: Joe Magnarelli & John Swana: New York-Philly Junction

David A. Orthmann By

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New York-Philly Junction is co-led by trumpeters Joe Magnarelli and John Swana, both of whom have recorded as leaders and sidemen for Criss Cross since the early nineteen-nineties.
Joe Magnarelli & John Swana
New York-Philly Junction
Criss Cross

During the course of nearly twenty-five years, the Criss Cross imprint has sustained an enviable reputation for recording promising talent from the East Coast (particularly New York City) jazz mainstream. Some of the music's rising stars, such as Chris Potter and Seamus Blake, made their debuts as leaders for Gerry Teekens' venerable Holland-based label. Even more impressive is Teekens' willingness to document the progress of some of the artists on a continuing basis, from their days as young lions and into middle age, when the years of persistence and hard work begin to pay off in significant artistic dividends.

New York-Philly Junction is co-led by trumpeters Joe Magnarelli and John Swana, both of whom have recorded as leaders and sidemen for Criss Cross since the early nineteen-nineties. The session is a reprise of a 1998 date (released as Philly-New York Junction ) that included four other of the label's regulars, pianist Joel Weiskopf, tenor saxophonist Eric Alexander, bassist Peter Washington, and drummer Kenny Washington. The material is well chosen, the ensemble playing leaves nothing to be desired, and the rhythm section stays alert and unobtrusive; however, it's the four primary soloists (three horns and piano) that makes the new recording top drawer.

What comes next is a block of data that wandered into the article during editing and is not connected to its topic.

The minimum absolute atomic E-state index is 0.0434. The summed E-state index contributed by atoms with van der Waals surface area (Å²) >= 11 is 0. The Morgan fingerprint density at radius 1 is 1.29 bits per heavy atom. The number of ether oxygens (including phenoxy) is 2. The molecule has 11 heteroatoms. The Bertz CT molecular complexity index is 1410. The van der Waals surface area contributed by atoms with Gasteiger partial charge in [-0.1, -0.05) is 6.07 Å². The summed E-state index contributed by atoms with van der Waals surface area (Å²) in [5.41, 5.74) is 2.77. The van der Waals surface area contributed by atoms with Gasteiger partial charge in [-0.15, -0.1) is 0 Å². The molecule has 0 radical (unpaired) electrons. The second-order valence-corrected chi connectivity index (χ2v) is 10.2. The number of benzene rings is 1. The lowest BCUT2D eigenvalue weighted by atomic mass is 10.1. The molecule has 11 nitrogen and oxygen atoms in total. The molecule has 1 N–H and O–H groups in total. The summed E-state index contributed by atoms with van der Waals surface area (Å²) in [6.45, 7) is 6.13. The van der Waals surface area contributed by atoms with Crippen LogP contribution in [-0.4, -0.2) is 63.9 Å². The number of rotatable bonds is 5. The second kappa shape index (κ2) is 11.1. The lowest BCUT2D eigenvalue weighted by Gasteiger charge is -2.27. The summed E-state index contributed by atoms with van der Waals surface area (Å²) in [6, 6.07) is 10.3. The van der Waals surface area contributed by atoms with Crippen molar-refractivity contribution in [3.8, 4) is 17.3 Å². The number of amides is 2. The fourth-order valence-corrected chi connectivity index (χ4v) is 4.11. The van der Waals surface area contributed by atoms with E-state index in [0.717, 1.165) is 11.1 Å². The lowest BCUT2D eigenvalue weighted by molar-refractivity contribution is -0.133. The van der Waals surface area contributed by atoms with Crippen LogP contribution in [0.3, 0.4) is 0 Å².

The three choruses he takes on the title track are quintessential Magnarelli. The trumpeter moves from one short segment to another, occasionally emitting sounds like long sighs. He frequently starts to develop a line, goes off on a convoluted tangent, and then comes back as if suddenly remembering to finish the original thought. Though the first three notes coming out of his horn are plump and certain, his ballad rendition of the standard "My Old Flame" sounds emotionally vulnerable. He's played the tune countless times, yet Magnarelli remains enamored of Johnson and Coslow's ode to a lost love, and takes liberties without violating its essence. During the eight measures preceding the bridge, he flashes a number of brief, pointed asides before once again finding the heart of the song. Magnarelli's solo on "Eagles" is firmly based in a recognizable, bebop-oriented vocabulary, but is nonetheless very personal. Listen closely and he gets under your skin. As the solo progresses changes in emphasis and direction are constant; however, he's very organized, the ideas fit, and he leaves nothing to question. In an instant, lines move from skittering this way and that to sounding decidedly pronounced. The rhythm section wisely stays out of his way. Weiskopf, in particular, comps sparsely and lays out altogether for a long stretch.